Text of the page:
Files, iWork, and Dropbox - Resolved / by Erin Wade

At the beginning of the month I wrote about an issue with using Dropbox in the iOS 11 Files app with iWork documents in a shared Dropbox folder (yup - that’s a long, complex sentence to parse, made longer still by this parenthetical observation about it... sorry).

This issue appears to be resolved with the most recent update to the iOS Dropbox app, version 70.2.2,which came out earlier this week. I’ve had a chance to play with it for a few days now, including doing actual work, and it appears to be functioning perfectly.

What this means is that one can now open, edit, and save-in-place documents from iWork files that are stored in Dropbox on an iOS device. This seems a relatively simple thing - we’ve been doing it on computers for years prior to the development of the iPhone and iPad. However, it has been one of the key remaining limitations to the iPad when using it for work activities, particularly in conjunction with Dropbox. As I mentioned when I brought up this issue earlier in the month, the process for using these documents has looked like this:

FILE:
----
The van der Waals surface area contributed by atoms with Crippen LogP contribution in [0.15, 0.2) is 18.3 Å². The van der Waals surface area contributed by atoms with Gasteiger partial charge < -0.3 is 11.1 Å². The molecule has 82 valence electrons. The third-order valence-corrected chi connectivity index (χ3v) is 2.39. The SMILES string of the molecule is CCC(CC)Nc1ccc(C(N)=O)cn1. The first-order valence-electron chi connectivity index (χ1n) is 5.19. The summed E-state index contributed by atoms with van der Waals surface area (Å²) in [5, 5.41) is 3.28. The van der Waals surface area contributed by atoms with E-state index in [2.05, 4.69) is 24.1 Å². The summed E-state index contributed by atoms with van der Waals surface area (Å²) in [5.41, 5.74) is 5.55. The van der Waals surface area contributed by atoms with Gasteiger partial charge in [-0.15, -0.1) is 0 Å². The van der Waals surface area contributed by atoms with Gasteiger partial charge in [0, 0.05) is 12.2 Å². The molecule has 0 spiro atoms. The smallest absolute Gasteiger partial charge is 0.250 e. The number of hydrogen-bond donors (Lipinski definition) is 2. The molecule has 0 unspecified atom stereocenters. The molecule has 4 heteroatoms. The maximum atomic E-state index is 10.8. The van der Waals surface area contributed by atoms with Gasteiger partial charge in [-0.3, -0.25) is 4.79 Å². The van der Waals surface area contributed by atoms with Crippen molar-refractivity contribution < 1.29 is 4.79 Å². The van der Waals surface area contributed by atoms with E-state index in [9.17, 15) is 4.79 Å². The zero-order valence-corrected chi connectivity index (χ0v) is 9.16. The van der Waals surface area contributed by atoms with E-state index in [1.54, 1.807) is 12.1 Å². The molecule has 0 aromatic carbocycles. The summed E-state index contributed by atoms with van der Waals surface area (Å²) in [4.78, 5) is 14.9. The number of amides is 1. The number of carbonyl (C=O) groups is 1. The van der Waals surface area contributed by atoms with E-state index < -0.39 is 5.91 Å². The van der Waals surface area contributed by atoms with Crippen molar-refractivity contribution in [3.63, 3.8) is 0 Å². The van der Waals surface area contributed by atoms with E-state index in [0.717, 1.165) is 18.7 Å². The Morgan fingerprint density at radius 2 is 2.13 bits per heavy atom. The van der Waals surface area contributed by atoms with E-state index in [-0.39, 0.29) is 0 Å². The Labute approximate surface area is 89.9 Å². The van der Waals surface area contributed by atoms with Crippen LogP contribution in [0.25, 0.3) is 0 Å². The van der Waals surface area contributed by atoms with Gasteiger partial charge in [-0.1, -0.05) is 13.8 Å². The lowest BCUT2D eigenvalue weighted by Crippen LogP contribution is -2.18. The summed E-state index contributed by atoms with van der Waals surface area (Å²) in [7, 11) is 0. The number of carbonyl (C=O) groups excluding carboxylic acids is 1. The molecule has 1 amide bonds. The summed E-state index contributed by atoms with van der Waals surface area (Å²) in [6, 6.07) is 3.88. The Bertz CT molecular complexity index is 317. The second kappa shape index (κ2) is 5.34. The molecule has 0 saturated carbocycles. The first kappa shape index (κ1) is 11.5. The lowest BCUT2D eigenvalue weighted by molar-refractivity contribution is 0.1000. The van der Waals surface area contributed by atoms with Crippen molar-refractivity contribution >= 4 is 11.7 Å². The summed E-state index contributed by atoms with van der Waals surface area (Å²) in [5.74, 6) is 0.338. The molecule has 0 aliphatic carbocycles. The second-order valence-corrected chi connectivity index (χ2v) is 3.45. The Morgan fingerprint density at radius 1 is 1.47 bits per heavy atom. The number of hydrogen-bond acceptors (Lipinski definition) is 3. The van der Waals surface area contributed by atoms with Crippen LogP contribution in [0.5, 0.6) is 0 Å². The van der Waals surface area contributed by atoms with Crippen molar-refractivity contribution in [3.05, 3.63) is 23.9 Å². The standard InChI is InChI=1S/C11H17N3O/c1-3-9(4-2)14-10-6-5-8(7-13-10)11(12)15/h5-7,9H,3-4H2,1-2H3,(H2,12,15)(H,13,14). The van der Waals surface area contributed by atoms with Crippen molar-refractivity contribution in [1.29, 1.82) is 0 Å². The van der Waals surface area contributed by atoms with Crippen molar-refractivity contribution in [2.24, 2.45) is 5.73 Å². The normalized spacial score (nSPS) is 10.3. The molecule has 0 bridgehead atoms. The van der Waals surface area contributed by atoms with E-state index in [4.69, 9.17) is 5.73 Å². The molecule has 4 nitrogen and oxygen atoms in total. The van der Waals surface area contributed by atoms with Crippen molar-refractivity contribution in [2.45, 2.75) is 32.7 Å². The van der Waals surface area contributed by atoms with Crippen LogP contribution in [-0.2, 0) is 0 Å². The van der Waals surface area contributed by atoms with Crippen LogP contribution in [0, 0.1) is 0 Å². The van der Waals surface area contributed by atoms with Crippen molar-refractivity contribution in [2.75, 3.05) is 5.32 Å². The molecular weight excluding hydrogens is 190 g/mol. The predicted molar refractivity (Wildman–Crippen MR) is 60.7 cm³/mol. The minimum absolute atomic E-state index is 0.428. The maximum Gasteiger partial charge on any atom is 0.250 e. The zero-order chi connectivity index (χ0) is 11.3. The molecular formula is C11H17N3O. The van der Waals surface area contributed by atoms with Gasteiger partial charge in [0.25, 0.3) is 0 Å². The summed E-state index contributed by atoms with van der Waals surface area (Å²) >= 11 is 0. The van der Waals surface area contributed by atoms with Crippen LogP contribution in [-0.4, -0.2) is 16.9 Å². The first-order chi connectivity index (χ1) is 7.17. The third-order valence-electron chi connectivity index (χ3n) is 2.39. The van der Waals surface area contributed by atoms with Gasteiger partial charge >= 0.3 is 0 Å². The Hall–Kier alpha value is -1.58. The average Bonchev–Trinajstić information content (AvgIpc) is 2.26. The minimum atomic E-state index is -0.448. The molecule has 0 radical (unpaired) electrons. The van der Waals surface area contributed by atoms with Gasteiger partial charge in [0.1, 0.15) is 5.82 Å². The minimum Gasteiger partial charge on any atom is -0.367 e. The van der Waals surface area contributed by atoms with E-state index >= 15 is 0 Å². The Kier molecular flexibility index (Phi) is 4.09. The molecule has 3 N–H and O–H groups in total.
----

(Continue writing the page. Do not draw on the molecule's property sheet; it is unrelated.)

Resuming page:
Depending upon the app one uses, for much of the history of Dropbox on iOS, if one has wanted to work on a file stored in Dropbox, it’s been a multiple step process:

  • Export the file from Dropbox into the app (which typically opens a copy of the file in the app)
  • Perform the edits one wishes
  • Export (copy) the edited file back to Dropbox
  • Delete the copy from the app

The long dark winter of toiling at copy deletion on the iPad has finally come to a close!

Too dramatic?

Probably so, but in reality, it is actually a pretty significant change. I have been using an iPad for work since 2010. Initially it worked as a laptop replacement, but at this point it has largely replaced both my laptop and my desktop. I have a handful of tasks - mostly legacy activities that simply require older machines to run on - that I still need a Mac for, but the overwhelming majority of my work is done on an iPad or an iPhone. And to be clear, the multi-step process above wasn’t something that was preventing the use of these devices for work, but it was the rare, remaining activity in my regular workflow that was more complicated on iOS than on OS X.